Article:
JP Roofing, for example, folded in the late '80s after a member of Jesus People was killed on the job. The rest of the group had left for lunch, but one worker stayed up alone and tried to move a beam by himself. When the beam fell off the roof, the worker tried to grab it and instead got pulled along with it.

The group's leaders realized it wasn't worth it to put their members and employees in such danger, Bock says, so instead they shifted their focus from roofing to merely providing roofing supplies.

"God led me to something different," he says.

In addition to managing the JPUSA businesses, Bock teaches others who are interested in funding their religious missions and charities through business. He's published two pamphlets, one a history of JPUSA and one a mission/business workbook, and he lectures at events like the JPUSA-sponsored Cornerstone Music Festival in western Illinois.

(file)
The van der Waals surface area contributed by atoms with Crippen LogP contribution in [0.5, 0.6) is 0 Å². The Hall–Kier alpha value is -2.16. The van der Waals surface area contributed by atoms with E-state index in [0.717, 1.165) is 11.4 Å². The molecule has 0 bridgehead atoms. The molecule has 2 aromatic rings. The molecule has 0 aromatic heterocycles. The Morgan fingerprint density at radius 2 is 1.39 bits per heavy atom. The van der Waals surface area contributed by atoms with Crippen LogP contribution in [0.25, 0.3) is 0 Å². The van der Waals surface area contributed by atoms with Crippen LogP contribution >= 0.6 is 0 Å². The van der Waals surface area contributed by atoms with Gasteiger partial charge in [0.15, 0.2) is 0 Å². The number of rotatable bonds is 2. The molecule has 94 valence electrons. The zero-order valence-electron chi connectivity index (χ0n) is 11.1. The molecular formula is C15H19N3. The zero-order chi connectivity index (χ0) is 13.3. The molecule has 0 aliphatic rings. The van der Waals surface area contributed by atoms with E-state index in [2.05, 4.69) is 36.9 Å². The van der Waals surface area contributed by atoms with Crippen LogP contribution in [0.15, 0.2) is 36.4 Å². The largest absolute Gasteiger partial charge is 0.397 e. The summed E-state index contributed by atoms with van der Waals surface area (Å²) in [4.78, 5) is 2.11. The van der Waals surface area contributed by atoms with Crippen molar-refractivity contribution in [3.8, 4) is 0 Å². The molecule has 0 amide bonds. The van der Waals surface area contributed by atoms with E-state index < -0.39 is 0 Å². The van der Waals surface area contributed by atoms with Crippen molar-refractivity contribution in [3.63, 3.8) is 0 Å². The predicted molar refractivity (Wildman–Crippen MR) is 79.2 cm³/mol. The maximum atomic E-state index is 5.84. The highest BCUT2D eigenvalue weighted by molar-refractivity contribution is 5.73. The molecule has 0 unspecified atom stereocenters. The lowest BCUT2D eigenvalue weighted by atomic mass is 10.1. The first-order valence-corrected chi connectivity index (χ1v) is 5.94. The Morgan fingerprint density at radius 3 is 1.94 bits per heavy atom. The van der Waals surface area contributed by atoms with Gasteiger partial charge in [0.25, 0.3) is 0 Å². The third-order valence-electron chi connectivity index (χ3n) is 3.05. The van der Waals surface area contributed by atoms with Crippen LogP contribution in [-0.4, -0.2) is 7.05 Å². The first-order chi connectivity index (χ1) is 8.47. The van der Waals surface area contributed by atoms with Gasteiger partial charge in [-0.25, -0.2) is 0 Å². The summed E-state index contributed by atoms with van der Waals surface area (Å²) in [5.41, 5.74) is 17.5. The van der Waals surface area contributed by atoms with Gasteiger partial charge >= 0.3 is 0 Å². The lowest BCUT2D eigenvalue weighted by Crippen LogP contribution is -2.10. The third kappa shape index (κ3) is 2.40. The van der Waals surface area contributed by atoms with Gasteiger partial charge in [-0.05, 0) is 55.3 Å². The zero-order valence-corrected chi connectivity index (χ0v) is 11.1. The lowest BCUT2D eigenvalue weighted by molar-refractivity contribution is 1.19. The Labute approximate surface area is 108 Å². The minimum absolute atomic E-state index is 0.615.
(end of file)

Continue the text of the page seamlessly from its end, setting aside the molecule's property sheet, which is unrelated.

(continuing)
He says he also likes talking to regular business people about ethics. The second bullet-point in Lakefront's mission statement is "to maintain the highest level of ethical and moral standards towards our customers and employees."

Bock says at times the refusal to cut corners or engage in unethical practices has stifled his company's growth, but to him being moral is the most important aspect of the job. "It's not enough that the money goes to God," he said while addressing a group of about two dozen at Cornerstone in June. "You have to be ethical in your business."

But ethics don't mean Bock can't think like a businessman. "I probably am always thinking that way - how can we do things better, be more efficient, make a bit more money," he says. "It's not a sin to make a buck."